Often it’s possible to style multiple components without any code. To do this you can style a single component and apply its styles to the Theme Appearance Settings. The Theme Appearance Settings apply the same style to all components of the same type (but they don’t overwrite any specific component level appearance settings if these have been set).

However, you may want to change a style that there is no Appearance Setting for. Or you may want to change the style of a subset of components (ie, you don’t want to use the Theme Appearance settings as this will change all of the components, just a few of them). To do this, you can add a custom CSS style to Fliplet’s Developer Options.

If you haven’t already, please read the article on adding custom styles to a single component. It will give you an understanding of how to add styles to an element.

A basic method for adding a style to a group of Fliplet components or HTML elements is to:

  1. Find the elements’ class name (or give them one if they don’t have one – see here)
  2. Use that class name to reference the elements in the CSS section of the Developer Options and apply a custom style there

However, there can sometimes be issues with this. Issues may arise when two different sections of CSS code are referencing the same element but applying different styles to it. The style that takes precedence (ie, the style that gets chosen) is based on rules known as CSS specificity.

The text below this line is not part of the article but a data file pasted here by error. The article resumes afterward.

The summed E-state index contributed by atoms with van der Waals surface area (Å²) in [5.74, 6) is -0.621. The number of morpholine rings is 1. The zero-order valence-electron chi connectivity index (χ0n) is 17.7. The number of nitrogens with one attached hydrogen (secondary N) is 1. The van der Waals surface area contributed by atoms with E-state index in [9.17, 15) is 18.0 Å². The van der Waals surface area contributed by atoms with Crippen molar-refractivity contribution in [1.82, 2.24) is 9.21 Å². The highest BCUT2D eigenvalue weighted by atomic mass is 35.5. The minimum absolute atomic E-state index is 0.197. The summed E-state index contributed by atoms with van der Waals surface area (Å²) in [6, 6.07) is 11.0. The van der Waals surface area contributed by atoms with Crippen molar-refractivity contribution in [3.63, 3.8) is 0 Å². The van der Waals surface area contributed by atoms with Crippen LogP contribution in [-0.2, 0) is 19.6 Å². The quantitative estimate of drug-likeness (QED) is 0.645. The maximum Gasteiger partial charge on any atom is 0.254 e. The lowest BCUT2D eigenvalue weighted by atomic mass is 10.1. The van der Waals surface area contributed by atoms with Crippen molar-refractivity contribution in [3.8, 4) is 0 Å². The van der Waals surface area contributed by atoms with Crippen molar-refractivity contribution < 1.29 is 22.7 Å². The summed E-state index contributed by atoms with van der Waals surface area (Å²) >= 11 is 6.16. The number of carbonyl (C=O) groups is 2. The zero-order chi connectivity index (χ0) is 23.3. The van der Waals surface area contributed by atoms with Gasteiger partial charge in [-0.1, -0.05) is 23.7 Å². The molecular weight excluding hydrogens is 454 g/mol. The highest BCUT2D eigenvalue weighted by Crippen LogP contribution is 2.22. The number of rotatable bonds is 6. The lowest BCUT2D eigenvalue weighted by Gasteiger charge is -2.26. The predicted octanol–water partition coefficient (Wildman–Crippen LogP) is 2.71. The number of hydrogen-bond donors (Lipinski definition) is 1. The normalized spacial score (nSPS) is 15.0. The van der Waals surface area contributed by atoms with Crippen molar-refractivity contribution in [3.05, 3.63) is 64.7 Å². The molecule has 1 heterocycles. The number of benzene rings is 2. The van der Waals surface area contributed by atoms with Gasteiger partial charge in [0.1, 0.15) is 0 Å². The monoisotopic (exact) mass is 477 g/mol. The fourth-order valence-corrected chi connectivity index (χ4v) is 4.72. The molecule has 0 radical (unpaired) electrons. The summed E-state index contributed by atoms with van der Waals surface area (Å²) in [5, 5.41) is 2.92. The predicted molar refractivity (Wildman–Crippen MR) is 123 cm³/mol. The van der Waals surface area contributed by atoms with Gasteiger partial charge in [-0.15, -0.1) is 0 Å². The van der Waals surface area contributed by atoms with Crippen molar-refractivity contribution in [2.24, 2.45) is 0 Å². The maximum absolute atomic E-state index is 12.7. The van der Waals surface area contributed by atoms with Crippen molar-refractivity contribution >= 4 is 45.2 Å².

Any custom code you add to your app is generally the last to load so overwriting other CSS styles typically isn’t an issue. But sometimes this doesn’t work.

One possible reason is that sometimes Fliplet uses two classes to refer to an element (one is related to the specific element and one is related to the element type). If you want to overwrite something with two classes you’ll need to use two classes as well (see the CSS specificity rules for details).

This can be further complicated if you are able to add a second class directly to the HTML element you’re interested in directly (for example when referencing an element that is deep within a component and not shown in the Developer Options HTML).

In this situation, you can add a class to a ‘parent’ element (ie, like a family tree, a parent element is one that is higher up the layout structure and contains the ‘child’ element you’re interested in. You should always be able to find a parent element in the Developer Options HTML).

You can then refer to the ‘child’ by using a combination of its parent’s class and its own class. The two classes referenced will comply with the specificity rules and allow you to add your custom styles.

To create a combined class reference using the parent’s class and the child’s class you should put the parent element class first and leave a space before adding the child’s class. See below:

.parent-class .child-class {
  ...
}